When I’m reading non-fiction, I often come across titles that are referenced as representative as “the other side” and end up curious about those books. Wendy Shalit’s 1999 book, A Return to Modesty, was one of these, and when I found it on the bookshelf at work I decided to give it a read.
I don’t disagree with every single thing Shalit says, but I do think she’s missing a lot. Two major “gaps” were evident to me in her argument, which is about things like modest dress and the the hookup culture. One is that she quotes a few feminists who mention the heterosexism inherent in a “traditional” gendered view of female modesty, waiting till marriage, etc., and she never addresses this argument. Queer women are completely erased in her book. Perhaps, not identifying with the conservative movement herself, Shalit would just apply her argument to same-sex marriage and say that gay women should be modest to preserve their sexual allure before marriage, but she is so into gender roles that I’m not sure how that would work.
Second, Shalit talks a lot about modesty vs. prudery, framing modesty as being erotic in its sense of mystery and using that to make the no-sex-before-marriage argument, but she never talks about what happens after marriage. She seems to me to lose a little credibility because she was, as far as I can tell, a 24-year-old unmarried virgin writing advocating abstinence before marriage. Since Shalit had no experience at the time of writing of the glorious post-marriage sex she seems to be hyping, one has to wonder.
Certainly, there is some allure to be found in mystery. Covering up can be sexy, I actually agree with that. I also agree that if everyone runs around naked, nudity isn’t very erotic. On the other hand, even beyond the “try before you buy” argument about having sex before marriage to determine compatibility, I just don’t see what happens to her argument about mystery when a couple marries. So you have all the sexy anticipation, you get married, and… then what? Mature sexual relationships, including those between married people, require some comfort with our bodies once they are naked, ability to communicate about sex, ability to explore desire, etc. I’m not saying you can’t have these things if you haven’t had sex before marriage, but I think you need to consider them.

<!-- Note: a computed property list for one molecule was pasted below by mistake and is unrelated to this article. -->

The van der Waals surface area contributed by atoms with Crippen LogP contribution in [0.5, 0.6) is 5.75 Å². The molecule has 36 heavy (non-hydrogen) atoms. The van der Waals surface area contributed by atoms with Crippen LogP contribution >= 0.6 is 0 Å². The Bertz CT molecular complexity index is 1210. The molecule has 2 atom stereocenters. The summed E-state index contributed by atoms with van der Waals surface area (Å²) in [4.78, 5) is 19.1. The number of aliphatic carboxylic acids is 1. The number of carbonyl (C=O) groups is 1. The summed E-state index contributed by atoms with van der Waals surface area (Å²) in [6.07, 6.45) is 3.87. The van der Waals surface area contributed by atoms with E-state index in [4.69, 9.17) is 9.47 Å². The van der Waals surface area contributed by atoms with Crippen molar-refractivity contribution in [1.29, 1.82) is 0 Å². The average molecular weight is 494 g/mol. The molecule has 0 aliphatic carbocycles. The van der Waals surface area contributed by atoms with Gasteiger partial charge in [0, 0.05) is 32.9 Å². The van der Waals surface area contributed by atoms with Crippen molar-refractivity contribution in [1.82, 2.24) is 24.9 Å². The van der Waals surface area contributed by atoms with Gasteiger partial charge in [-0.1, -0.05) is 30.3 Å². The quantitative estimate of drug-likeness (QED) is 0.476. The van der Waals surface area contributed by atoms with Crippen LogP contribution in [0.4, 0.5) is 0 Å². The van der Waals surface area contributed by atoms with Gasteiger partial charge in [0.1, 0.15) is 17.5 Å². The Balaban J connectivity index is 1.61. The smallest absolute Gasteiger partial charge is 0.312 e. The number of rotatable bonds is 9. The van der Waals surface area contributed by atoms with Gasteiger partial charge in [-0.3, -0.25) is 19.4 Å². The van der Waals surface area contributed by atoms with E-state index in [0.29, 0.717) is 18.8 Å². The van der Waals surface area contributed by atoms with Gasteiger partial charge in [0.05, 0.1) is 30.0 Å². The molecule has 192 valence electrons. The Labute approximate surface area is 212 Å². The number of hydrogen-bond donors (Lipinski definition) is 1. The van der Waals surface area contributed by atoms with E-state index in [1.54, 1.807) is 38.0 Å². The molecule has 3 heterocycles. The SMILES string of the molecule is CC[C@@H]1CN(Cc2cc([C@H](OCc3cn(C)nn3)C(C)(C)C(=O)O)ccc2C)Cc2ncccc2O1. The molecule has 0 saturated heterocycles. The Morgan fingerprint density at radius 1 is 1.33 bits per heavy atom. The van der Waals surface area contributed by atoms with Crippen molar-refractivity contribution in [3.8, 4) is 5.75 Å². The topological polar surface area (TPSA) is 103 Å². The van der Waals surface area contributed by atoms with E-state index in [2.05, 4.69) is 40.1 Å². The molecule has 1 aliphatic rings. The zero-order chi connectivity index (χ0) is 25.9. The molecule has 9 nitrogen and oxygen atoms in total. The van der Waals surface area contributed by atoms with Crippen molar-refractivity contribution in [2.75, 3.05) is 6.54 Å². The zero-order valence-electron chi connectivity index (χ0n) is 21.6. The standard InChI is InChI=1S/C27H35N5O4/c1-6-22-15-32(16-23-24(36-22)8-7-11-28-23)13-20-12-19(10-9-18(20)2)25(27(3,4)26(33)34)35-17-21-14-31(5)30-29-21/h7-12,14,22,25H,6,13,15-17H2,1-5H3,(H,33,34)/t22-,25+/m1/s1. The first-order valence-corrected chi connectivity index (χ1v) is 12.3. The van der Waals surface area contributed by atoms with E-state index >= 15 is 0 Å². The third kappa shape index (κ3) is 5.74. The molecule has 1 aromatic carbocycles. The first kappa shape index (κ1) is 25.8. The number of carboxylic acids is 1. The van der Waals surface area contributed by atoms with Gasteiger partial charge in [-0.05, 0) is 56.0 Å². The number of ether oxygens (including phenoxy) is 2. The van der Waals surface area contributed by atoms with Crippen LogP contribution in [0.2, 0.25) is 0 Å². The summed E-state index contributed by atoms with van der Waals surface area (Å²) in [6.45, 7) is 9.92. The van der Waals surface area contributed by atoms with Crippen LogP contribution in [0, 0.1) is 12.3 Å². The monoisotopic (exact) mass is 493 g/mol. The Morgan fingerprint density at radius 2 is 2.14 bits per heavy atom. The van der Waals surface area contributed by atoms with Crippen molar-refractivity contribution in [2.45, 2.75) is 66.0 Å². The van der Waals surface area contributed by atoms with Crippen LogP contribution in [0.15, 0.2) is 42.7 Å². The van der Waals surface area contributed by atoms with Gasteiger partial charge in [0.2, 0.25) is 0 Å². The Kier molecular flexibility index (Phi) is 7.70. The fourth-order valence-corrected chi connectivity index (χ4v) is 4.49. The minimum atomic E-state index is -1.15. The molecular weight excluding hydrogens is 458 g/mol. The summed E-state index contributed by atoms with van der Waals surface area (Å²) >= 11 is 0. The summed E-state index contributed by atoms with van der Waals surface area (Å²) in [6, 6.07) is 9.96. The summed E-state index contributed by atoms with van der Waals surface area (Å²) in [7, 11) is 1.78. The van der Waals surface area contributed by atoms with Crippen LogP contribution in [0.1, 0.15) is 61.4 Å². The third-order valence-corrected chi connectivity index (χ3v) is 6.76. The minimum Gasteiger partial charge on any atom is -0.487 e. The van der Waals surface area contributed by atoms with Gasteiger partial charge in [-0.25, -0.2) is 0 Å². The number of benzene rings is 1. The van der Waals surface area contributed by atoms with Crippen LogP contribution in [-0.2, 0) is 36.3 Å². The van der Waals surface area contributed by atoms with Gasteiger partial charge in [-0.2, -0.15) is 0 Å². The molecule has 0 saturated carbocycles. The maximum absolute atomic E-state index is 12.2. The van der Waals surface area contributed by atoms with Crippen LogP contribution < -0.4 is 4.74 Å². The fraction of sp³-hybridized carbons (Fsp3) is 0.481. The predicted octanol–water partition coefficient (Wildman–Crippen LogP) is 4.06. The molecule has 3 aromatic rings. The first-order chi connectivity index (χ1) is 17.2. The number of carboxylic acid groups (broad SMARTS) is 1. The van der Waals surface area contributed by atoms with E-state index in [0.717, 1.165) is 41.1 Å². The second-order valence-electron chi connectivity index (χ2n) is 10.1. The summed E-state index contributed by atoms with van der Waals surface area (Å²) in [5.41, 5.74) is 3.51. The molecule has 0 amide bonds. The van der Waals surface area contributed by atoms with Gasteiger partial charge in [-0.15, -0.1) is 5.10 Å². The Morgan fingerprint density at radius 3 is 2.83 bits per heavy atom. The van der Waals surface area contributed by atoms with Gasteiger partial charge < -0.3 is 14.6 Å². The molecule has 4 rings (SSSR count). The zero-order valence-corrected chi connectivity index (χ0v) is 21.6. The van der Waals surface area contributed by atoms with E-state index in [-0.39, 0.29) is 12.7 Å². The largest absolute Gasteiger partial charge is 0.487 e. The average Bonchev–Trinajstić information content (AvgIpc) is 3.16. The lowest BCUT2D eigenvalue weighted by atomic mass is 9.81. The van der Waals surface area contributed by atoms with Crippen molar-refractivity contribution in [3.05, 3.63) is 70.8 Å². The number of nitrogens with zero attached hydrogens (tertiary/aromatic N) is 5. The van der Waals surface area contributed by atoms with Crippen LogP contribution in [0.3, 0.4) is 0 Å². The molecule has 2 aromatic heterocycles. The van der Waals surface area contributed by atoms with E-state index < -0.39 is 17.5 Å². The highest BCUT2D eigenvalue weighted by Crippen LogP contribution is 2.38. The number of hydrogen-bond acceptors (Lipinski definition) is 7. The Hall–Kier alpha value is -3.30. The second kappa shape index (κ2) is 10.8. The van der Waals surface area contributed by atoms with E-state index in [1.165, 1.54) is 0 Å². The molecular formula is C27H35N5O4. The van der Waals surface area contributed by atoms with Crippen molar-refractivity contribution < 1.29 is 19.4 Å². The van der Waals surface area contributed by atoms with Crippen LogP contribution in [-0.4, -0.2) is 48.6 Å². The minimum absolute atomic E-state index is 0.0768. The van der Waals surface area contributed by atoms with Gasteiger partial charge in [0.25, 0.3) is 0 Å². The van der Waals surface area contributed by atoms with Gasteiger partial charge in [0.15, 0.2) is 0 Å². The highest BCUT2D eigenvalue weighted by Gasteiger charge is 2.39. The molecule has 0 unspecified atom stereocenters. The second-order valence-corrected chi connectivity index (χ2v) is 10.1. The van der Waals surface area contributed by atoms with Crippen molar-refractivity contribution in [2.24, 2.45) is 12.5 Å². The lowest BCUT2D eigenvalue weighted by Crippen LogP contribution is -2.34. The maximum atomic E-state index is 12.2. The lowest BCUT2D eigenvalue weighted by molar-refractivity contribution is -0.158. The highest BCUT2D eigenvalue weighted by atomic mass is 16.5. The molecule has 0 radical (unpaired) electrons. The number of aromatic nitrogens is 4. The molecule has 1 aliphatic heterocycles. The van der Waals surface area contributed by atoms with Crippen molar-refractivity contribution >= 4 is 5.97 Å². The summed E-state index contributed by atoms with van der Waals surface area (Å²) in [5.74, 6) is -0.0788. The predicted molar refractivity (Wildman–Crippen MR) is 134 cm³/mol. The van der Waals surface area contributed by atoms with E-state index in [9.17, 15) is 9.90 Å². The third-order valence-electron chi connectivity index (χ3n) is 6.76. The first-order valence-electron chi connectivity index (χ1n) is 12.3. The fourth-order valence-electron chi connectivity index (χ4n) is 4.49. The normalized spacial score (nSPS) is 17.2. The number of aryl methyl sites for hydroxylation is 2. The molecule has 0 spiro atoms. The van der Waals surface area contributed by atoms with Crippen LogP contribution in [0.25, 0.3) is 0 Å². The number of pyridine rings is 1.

She talks about how nudity often turns people off because it shows people all the body types that exist, all the blemishes and fat and whatever else Shalit considers unattractive. But those things exist, and it seems to me that Shalit’s argument basically encourages shame about any perceived bodily imperfections, rather than encouraging communication and openness about sex.
I also find Shalit’s argument about androgyny kind of funny. She seems to think that modern sexualized society encourages women to be sexual and therefore “like men.” It reminds me a little bit of websites and communities that advertise as “genderqueer” and rather cater exclusively to trans people. Androgyny is not the same thing as masculinity. Some of us do have a fairly androgynous approach to sexuality, and that approach isn’t to “have sex like men,” but rather to de-gender sexuality and focus on its elements on their own terms. And, big surprise, I don’t think there’s anything wrong with that. When I encounter “womanly shame” or embarassment about sex, I don’t think, like Shalit does, oh, this is a sign that I should embrace female modesty and avoid sex. I think hmm, this particular practice or partner isn’t something I’m ready for. It’s time to be honest about that and proceed with caution–a fairly non-gendered response.
For day twenty-three of the Blogging “Yes” project, I read “The Process-Oriented Virgin” by Hanne Blank, author of Virgin: The Untouched History (and apparently a fellow Baltimorean!) I’ve blogged here before about my personal virginity definitions, so I may be rehashing a bit, but I think Blank does a good job of making a point that comes up again and again in feminist circles: there really is no such thing as a virgin.